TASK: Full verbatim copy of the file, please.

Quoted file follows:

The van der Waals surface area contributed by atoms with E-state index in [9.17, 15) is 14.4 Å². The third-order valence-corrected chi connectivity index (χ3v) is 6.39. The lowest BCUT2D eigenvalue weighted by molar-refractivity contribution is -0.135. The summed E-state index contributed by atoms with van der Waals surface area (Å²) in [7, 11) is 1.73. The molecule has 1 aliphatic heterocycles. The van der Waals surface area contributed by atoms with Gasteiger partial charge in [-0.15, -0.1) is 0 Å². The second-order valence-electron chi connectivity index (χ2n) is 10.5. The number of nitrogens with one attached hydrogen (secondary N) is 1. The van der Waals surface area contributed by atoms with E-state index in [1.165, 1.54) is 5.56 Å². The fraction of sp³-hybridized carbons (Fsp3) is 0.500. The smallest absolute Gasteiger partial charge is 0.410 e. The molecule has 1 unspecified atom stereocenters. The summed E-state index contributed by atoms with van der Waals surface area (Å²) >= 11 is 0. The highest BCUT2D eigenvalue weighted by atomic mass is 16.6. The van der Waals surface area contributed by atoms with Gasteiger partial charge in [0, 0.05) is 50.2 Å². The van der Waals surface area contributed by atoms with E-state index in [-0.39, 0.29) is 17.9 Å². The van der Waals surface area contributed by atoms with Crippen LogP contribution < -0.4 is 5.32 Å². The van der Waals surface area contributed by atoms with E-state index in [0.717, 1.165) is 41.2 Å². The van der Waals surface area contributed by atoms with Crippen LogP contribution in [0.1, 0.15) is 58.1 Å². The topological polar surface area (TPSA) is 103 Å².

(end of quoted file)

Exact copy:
The van der Waals surface area contributed by atoms with E-state index in [9.17, 15) is 14.4 Å². The third-order valence-corrected chi connectivity index (χ3v) is 6.39. The lowest BCUT2D eigenvalue weighted by molar-refractivity contribution is -0.135. The summed E-state index contributed by atoms with van der Waals surface area (Å²) in [7, 11) is 1.73. The molecule has 1 aliphatic heterocycles. The van der Waals surface area contributed by atoms with Gasteiger partial charge in [-0.15, -0.1) is 0 Å². The second-order valence-electron chi connectivity index (χ2n) is 10.5. The number of nitrogens with one attached hydrogen (secondary N) is 1. The van der Waals surface area contributed by atoms with E-state index in [1.165, 1.54) is 5.56 Å². The fraction of sp³-hybridized carbons (Fsp3) is 0.500. The smallest absolute Gasteiger partial charge is 0.410 e. The molecule has 1 unspecified atom stereocenters. The summed E-state index contributed by atoms with van der Waals surface area (Å²) >= 11 is 0. The highest BCUT2D eigenvalue weighted by atomic mass is 16.6. The van der Waals surface area contributed by atoms with Gasteiger partial charge in [0, 0.05) is 50.2 Å². The van der Waals surface area contributed by atoms with E-state index in [-0.39, 0.29) is 17.9 Å². The van der Waals surface area contributed by atoms with Crippen LogP contribution < -0.4 is 5.32 Å². The van der Waals surface area contributed by atoms with E-state index in [0.717, 1.165) is 41.2 Å². The van der Waals surface area contributed by atoms with Crippen LogP contribution in [0.1, 0.15) is 58.1 Å². The topological polar surface area (TPSA) is 103 Å².